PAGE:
Police surveillance row grows as third undercover officer identified
A third undercover police officer has been identified as the controversy over police surveillance tactics continues to grow.
By Patrick Sawer 1:13PM GMT 15 Jan 2011
Criticism of undercover operations used by police to infiltrate radical protest groups is set to increase following revelations that the officer, known only as Officer B, had a sexual relationship with a woman who thought he was a fellow activist.
She said on Saturday she felt "colossally betrayed" by his actions.
News of the existence of the 44-year-old officer comes as regulators prepare two separate official inquiries into the activities of the secret police surveillance network, following the unmasking of Mark Kennedy, an undercover officer who had infiltrated environmental groups in Nottingham.
His activity came to light after the collapse of a trial against six activists involved in the campaign against Ratcliffe -on-Soar power station.
Officer B, whose identity has been withheld amid fears for his safety in other criminal operations, worked undercover for four years after infiltrating an anarchist group in Cardiff.
A 29-year-old member of the group who had a three-month relationship with Officer B in the summer of 2008 told The Guardian newspaper: "I was doing nothing wrong, I was not breaking the law at all.
"So for him to come along and lie to us and get that deep into our lives was a colossal, colossal betrayal."
Officer B arrived in Cardiff in 2005, becoming an important member of the 20-strong Anarchist network in the city and one of the woman's "best friends".
They had known each for three years before their relationship began and she said she did not suspect his true identity until after he left Cardiff in October 2009, claiming he had been offered a job as a gardener on Corfu.
According to the woman Officer B's flat was very empty, with no pictures of friends or family and he rarely spoke about his past.
She said: "He always said he could not tell his family or friends about us because of the age difference ... if it had been anyone else I would have thought that was strange, but because [he] had been such a good friend for so long it really did not enter my mind that he was anything but a stand-up honest man."
Before he left for Corfu he held a goodbye dinner. His former girlfriend said she kept in touch with him for about a month via email, text message and the occasional postcard. Then the contact dried up.
"At first friends started messaging him asking if he was all right, then when there was no response, a few messaged him to say they were worried he was a spy, but we never heard anything."
The woman said that the experience had shaken her confidence and made her suspicious of other campaigners.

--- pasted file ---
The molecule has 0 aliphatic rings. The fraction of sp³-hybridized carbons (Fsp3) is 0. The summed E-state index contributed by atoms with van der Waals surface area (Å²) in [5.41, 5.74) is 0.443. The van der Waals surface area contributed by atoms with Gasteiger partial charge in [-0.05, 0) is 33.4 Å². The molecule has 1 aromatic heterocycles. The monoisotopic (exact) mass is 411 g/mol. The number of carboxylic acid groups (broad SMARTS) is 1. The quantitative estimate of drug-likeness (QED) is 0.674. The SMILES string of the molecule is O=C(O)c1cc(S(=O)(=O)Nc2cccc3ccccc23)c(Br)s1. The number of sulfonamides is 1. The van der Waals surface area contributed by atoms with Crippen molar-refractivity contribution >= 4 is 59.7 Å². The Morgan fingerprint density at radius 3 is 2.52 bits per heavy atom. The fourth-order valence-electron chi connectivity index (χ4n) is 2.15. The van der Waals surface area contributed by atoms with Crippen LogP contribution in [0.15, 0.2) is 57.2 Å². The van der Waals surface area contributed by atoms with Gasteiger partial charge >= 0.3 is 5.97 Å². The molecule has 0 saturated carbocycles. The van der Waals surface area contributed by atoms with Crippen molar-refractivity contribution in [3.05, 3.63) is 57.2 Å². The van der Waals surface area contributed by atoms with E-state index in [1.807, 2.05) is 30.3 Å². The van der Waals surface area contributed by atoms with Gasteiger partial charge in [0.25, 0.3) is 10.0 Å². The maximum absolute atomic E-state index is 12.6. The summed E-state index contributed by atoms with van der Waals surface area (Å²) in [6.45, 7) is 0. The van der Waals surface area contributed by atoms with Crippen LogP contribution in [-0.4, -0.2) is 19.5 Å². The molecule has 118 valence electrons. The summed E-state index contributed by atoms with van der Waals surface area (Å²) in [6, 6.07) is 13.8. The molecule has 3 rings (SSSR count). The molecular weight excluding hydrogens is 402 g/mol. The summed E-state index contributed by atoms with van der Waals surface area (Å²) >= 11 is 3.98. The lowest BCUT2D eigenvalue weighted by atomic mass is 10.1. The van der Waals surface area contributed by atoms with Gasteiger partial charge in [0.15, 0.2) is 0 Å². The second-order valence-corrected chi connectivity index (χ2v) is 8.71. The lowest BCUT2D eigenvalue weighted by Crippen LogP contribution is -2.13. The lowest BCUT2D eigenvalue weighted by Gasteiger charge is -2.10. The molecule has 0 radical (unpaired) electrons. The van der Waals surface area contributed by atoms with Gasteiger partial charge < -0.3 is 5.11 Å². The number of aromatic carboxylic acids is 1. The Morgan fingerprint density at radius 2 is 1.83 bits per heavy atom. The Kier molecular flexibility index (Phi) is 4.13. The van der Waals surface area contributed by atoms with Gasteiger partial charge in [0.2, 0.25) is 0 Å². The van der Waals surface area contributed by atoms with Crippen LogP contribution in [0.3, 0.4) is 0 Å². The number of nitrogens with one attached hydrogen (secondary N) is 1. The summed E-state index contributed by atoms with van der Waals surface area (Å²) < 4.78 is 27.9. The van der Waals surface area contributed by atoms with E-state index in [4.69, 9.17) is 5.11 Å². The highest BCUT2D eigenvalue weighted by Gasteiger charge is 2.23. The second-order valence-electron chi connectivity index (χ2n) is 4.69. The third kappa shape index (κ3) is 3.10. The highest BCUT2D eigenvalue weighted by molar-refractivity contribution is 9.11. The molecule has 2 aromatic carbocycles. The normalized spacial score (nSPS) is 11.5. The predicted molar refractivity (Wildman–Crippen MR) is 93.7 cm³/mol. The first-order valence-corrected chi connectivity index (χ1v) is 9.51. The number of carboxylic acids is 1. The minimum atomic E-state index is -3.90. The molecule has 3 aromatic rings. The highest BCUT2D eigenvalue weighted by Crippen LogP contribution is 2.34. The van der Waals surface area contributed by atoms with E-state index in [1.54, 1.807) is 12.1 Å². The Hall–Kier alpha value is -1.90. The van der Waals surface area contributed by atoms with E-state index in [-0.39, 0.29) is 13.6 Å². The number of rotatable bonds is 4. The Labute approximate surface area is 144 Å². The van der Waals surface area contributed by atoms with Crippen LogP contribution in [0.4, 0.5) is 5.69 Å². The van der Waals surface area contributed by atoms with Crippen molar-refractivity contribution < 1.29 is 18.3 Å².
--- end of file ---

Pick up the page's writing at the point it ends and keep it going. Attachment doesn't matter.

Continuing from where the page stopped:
She said: "I am incredibly, incredibly angry. Obviously to do that to anybody is pretty low, but to do that to someone who trusted you and cared about you and did their best to look after you is just unspeakable.
"I cannot imagine the kind of person who would lie to someone they were having a relationship with for that long and that seriously ... I strongly suspect that he felt very bad about what he was doing, but that is not an excuse."
The latest revelations came as the Independent Police Complaints Commission (IPCC) announced it was widening its inquiry to include the controversy surrounding PC Kennedy, who also had a number of sexual relationships while undercover.
It is understood a second inquiry is to be launched by Her Majesty's Chief Inspectorate of Constabulary on Monday into whether the undercover surveillance into environmental protest groups was disproportionate.
It was reported on Saturday that the trial of the six campaigners accused of trying to shutdown Ratcliffe-on-Soar collapsed because police had withheld secret recordings featuring Kennedy and the activists.
The Times said the Crown Prosecution Service abandoned the trial when it was informed that Nottinghamshire police had suppressed tapes that "fatally undermined the case against the protesters".
IPCC Commissioner Amerdeep Somal said: “We have now assessed the referral from Nottinghamshire Police of a specific issue around disclosure relating to this high-profile case.
"After assessment, I have decided we will look independently at whether Nottinghamshire Police met their obligations under relevant procedures to disclose evidence to the CPS in this case.”
More details on the scale of Kennedy's key role in protest movements across Europe emerged yesterday, with allegations that he acted as an agent provocateur in Ireland, Germany and Iceland.
It was also revealed that a second undercover agent to be exposed – known as "Officer A" – was arrested for glueing herself to the Department for Transport during a protest against Heathrow's expansion in February 2008.
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